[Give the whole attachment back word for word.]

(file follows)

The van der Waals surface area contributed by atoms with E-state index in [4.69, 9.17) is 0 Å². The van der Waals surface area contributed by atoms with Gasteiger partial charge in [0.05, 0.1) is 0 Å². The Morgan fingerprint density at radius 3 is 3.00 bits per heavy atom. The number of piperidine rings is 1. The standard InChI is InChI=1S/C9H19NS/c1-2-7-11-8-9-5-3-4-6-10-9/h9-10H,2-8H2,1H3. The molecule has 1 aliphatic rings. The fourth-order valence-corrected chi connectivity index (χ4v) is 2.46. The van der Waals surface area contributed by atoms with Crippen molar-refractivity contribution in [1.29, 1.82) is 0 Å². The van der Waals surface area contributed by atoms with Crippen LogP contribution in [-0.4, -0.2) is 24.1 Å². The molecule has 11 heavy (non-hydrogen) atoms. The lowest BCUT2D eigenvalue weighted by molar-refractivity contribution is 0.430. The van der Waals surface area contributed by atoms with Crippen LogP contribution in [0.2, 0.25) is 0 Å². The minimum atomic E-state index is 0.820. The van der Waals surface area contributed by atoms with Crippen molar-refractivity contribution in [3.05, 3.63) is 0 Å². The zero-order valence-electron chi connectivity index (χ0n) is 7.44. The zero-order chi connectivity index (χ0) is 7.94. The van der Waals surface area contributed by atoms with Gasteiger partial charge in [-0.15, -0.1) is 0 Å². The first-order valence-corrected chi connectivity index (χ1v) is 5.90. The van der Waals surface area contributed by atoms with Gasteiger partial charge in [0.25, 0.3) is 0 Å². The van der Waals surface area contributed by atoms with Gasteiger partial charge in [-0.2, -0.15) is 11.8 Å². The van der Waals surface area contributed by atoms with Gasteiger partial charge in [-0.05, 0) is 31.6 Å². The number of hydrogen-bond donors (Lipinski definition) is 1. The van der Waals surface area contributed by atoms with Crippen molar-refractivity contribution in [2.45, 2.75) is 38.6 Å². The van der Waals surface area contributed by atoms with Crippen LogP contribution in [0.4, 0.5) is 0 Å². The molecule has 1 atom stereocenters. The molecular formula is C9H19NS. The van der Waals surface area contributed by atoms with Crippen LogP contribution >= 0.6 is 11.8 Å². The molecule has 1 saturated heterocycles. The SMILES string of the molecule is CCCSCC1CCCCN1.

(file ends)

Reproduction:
The van der Waals surface area contributed by atoms with E-state index in [4.69, 9.17) is 0 Å². The van der Waals surface area contributed by atoms with Gasteiger partial charge in [0.05, 0.1) is 0 Å². The Morgan fingerprint density at radius 3 is 3.00 bits per heavy atom. The number of piperidine rings is 1. The standard InChI is InChI=1S/C9H19NS/c1-2-7-11-8-9-5-3-4-6-10-9/h9-10H,2-8H2,1H3. The molecule has 1 aliphatic rings. The fourth-order valence-corrected chi connectivity index (χ4v) is 2.46. The van der Waals surface area contributed by atoms with Crippen molar-refractivity contribution in [1.29, 1.82) is 0 Å². The van der Waals surface area contributed by atoms with Crippen LogP contribution in [-0.4, -0.2) is 24.1 Å². The molecule has 11 heavy (non-hydrogen) atoms. The lowest BCUT2D eigenvalue weighted by molar-refractivity contribution is 0.430. The van der Waals surface area contributed by atoms with Crippen LogP contribution in [0.2, 0.25) is 0 Å². The minimum atomic E-state index is 0.820. The van der Waals surface area contributed by atoms with Crippen molar-refractivity contribution in [3.05, 3.63) is 0 Å². The zero-order valence-electron chi connectivity index (χ0n) is 7.44. The zero-order chi connectivity index (χ0) is 7.94. The van der Waals surface area contributed by atoms with Gasteiger partial charge in [-0.15, -0.1) is 0 Å². The first-order valence-corrected chi connectivity index (χ1v) is 5.90. The van der Waals surface area contributed by atoms with Gasteiger partial charge in [0.25, 0.3) is 0 Å². The van der Waals surface area contributed by atoms with Gasteiger partial charge in [-0.2, -0.15) is 11.8 Å². The van der Waals surface area contributed by atoms with Gasteiger partial charge in [-0.05, 0) is 31.6 Å². The number of hydrogen-bond donors (Lipinski definition) is 1. The van der Waals surface area contributed by atoms with Crippen molar-refractivity contribution in [2.45, 2.75) is 38.6 Å². The van der Waals surface area contributed by atoms with Crippen LogP contribution in [0.4, 0.5) is 0 Å². The molecule has 1 atom stereocenters. The molecular formula is C9H19NS. The van der Waals surface area contributed by atoms with Crippen LogP contribution >= 0.6 is 11.8 Å². The molecule has 1 saturated heterocycles. The SMILES string of the molecule is CCCSCC1CCCCN1.